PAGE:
• db_name: name of database on which search will be done.
  • source_node_id: id of node from which path should be started.
  • destination node id: id of node on which path should end.

Returns:
Tuple (path, cost), where

  • path is a list of found path with minimal cost (starts from source_node_id and ends with destination_node_id).
  • cost is float that is a cost of a path.

Use case example:

  • Cheapest flight (with transitions) from city A to city B. One can also account for a time by creating a combined cost of time and ticket price.
  • The fastest route between two places via several roads (some on them might be one-way).
  • Solving undetermined abstract machine case - e.g. by representing Rubik's cube states as a graph one might find the quickest solution.

find_all_costs

Returns costs to get from source node to any node.

Arguments:
db_name: name of database on which search will be done. source_node_id: id of node from which path should be started.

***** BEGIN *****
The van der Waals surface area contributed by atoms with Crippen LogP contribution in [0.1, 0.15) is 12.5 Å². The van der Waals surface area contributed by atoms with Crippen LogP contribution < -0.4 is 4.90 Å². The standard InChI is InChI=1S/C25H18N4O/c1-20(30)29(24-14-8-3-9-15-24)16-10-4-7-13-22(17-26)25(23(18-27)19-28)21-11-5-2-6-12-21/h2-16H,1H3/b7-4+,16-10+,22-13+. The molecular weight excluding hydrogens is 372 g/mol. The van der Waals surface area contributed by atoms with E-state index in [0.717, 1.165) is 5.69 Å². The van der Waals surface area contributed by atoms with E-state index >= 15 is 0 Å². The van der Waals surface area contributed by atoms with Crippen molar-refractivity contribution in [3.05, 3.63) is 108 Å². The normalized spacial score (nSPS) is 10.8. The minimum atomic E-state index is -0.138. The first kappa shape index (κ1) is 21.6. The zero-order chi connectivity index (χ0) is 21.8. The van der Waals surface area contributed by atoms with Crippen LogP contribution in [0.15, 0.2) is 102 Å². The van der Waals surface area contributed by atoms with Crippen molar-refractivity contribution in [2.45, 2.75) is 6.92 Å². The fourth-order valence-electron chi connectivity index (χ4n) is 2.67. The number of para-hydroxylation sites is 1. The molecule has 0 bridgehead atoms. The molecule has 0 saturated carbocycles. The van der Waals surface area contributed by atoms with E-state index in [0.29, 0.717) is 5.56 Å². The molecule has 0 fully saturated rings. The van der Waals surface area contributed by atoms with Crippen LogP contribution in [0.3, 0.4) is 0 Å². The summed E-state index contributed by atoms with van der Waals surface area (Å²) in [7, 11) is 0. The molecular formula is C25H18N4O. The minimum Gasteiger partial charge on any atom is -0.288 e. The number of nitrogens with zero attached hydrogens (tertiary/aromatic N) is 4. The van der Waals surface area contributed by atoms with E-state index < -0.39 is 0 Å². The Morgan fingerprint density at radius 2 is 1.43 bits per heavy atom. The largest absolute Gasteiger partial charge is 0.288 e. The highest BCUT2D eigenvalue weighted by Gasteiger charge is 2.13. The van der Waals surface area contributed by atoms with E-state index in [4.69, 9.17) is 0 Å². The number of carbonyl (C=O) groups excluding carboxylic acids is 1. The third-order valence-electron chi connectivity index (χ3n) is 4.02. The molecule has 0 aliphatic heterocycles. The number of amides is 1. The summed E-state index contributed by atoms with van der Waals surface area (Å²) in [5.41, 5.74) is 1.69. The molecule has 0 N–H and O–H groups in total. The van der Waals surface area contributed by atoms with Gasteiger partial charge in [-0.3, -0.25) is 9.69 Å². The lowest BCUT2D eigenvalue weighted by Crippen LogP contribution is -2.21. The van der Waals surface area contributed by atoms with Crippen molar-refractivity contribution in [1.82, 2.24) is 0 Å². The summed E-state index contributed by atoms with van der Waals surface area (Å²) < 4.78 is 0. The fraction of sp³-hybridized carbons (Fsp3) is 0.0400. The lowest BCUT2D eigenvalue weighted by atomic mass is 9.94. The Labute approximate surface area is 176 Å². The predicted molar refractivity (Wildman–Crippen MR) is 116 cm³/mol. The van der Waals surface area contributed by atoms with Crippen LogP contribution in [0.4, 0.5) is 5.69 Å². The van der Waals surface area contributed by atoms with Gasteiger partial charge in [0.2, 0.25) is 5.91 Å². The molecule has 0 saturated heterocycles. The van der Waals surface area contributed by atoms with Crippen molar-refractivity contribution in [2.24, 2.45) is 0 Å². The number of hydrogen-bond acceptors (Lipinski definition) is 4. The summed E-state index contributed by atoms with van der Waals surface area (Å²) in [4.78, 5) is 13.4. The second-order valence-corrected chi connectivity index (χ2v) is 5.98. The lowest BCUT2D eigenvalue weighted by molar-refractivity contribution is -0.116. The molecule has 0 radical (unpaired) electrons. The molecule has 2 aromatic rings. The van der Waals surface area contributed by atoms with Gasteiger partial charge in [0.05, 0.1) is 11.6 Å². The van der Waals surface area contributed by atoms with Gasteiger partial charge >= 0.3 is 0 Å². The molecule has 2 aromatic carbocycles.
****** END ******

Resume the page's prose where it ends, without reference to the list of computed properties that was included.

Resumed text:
Returns:
Dictionary with node id: cost to node with node_id from source node.

Use case example:

  • For services that offer tours a table of a minimal price for each destination can be shown to the user. E.g. tour aggregators may show a list of available destinations together with minimal prices.

Returns path from source node to destination node with smallest total cost for a precomputed costs (such as find_all_costs returns).

Arguments:

  • db_name: name of database on which search will be done.
  • source_node_id: id of node from which path should be started.
  • destination node id: id of node on which path should end.
  • costs: precomputed with find_all_costs costs of reaching each node in form of a dictionary with pairs {id: cost} for each node.

Returns:

  • path - a list of found path with minimal cost (starts from source_node_id and ends with destination_node_id).

Use cases:

Similar use cases as for find_path, but this function will allow user to firstly run find_all_costs, analyse costs and after that select destination node and find path to desired destination.